Along with playing your albums through the Audioengine speakers, the Music Hall’s USB output and included software let you plug straight into your PC. This allows you to digitize your record collection and transfer it to your favorite portable player for listening on the go. Now that's a pretty cool thing that any vinyl lover could get behind.

Add both to your shopping cart

Last updated February 23, 2016
  • Richard niece from Meridian

    Posted on 8/9/2015 8:38:21 AM

    I have a Bose 360 turntable ... But unfortunately , can't find the rest of the system ... Is there anyway to make the turntable work again ?? Or is it a now a bookend ??

  • Dave Bar from Crutchfield

    Posted on 8/10/2015 9:58:58 AM

    Richard, It's hard to say whether or not your Bose 360 turntable is salvageable. I did find a Bose support page you might try contacting to see if they can provide any guidance.

  • glen from broken arrow

    Posted on 8/13/2015 7:44:08 AM

    I have 2 magnavox stereo console record players from the 60's or 70's.. Remember these ~ they're about 4 feet long and look like a piece of furniture.. Seems the amps have gone on both models.. DO you have replacement amps for these?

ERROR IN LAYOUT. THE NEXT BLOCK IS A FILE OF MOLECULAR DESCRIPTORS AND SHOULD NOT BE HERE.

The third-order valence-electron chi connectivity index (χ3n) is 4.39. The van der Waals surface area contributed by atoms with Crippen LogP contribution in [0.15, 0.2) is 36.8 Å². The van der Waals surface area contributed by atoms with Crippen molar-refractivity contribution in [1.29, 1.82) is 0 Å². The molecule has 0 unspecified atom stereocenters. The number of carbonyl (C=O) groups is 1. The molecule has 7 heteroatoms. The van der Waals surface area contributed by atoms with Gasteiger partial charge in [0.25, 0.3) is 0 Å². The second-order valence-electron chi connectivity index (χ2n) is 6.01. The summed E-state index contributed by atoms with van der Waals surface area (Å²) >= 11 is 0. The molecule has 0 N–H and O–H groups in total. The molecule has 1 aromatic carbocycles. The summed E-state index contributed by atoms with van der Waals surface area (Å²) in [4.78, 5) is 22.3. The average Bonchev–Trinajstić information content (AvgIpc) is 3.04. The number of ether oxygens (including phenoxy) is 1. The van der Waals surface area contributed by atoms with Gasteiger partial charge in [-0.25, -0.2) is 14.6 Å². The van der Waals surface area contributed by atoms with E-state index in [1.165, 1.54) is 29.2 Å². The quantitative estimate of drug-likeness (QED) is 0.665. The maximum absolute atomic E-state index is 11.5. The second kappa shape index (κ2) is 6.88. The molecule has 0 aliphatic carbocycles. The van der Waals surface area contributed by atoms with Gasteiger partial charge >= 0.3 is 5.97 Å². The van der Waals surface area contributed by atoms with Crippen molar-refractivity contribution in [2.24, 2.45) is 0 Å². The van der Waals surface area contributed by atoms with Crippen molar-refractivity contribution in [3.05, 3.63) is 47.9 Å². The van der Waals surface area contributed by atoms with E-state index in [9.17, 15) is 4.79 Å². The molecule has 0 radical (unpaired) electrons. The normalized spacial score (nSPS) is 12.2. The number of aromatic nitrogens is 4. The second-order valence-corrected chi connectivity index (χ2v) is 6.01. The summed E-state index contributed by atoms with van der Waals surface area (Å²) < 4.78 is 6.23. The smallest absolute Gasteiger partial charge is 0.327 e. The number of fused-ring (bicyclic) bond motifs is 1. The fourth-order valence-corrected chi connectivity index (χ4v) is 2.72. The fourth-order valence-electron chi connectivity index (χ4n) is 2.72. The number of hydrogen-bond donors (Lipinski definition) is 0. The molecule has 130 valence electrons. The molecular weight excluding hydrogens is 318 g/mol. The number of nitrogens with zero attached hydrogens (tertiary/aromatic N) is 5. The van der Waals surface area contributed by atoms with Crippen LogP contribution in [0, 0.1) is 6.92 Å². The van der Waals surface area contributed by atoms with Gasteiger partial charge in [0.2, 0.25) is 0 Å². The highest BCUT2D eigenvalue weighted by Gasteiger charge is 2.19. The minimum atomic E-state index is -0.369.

• Dave Bar from Crutchfield

    Posted on 8/13/2015 11:15:47 AM

    Glen, I grew up with a 60's Magnavox console in my home listening to everything from the Beatles to Louis Armstrong to Eddy Arnold and Frank Sinatra, so this really takes me back. I'm pretty certain that replacement amplifiers for these consoles have long since disappeared from the marketplace, and the cost to repair what you have might possibly far outweigh their monetary and performance value (but, of course, never their nostalgic value!). It might be possible to substitute modern integrated amplifiers for the built-in ones, but that would require some advanced technical chops, and you would still be facing possible issues with worn out speakers and mechanical problems with old turntables. I almost hate to say it, but you might simply be better off with a new system. Modern amps and speakers sound a lot better, and newer turntables are much gentler on your vinyl.

  • Alan Miller

    Posted on 9/28/2015 4:00:08 PM

    One concern is the ease and cost for changing the needle on a system. What feedback can you offer regarding that issue on this one?

  • Dave Bar from Crutchfield

    Posted on 9/30/2015 1:42:54 PM

    That's a fair question, Alan. The Music Hall USB-1 comes with a factory-mounted Audio Technica AT3600L cartridge. A quick look around the Internet shows a range of prices for a replacement stylus somewhere between $10-$14. So, not too bad. As for the difficulty level of changing the needle? Piece of cake! You simply pull the old one out of the cartridge body, and slide the new one into place. No adjustments required.

  • Julio Salazar from Union City

    Posted on 12/12/2015 5:26:05 PM

    Does the Audioengine's A2+ work for the my Studio-Standard Fisher record player?

  • Walter from Scarsdale

    Posted on 12/13/2015 10:35:51 PM

    Hello Dave! I've recently bought the Marantz TT42P and I wonder if the MACKIE CR3 would be a honestly choice of powered speaker to use along! Thanks!